In his essay “Social Services or Social Change?” writer, activist, and violence prevention specialist Paul Kivel described how social service workers are designed to be a “buffer zone” between poor people and those who control unjust systems. Creating a field of professionals to be that barrier prevents social workers and clients from seeing how much they have in common with each other — and how politically aligned they could be. Establishing and respecting appropriate boundaries is important to keep both social workers and clients safe, but the social work field must also contend with these broader issues within the profession.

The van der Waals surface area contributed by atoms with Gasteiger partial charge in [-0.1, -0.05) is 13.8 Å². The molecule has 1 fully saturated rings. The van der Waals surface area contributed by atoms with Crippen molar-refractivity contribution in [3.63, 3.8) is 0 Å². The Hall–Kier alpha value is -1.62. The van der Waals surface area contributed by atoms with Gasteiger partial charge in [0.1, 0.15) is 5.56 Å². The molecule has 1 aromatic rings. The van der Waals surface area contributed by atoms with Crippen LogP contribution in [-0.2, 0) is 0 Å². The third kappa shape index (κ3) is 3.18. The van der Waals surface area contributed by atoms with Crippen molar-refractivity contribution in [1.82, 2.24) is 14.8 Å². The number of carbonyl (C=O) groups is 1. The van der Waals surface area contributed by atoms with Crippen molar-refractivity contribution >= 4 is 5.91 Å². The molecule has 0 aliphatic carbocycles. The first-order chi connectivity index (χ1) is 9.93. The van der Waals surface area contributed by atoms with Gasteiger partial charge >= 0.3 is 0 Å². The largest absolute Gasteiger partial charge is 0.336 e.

We need to rethink why our state and federal policies around programs like SNAP are designed to subdivide recipients based on completely ridiculous standards of “deservingness.” We need to be willing to confront the complex web of social, cultural, and political attitudes that motivate this cruelty and exacerbate our nation’s failure to end hunger for all. Before making judgments about SNAP recipients, consider that the person in front of you buying their groceries with SNAP could be someone working to make these programs better.

Elena Gormley is a master of social work candidate at the University of Illinois-Chicago Jane Addams College of Social Work. Her work can also be found on Vice, Alma, JTA, and Jewish Currents.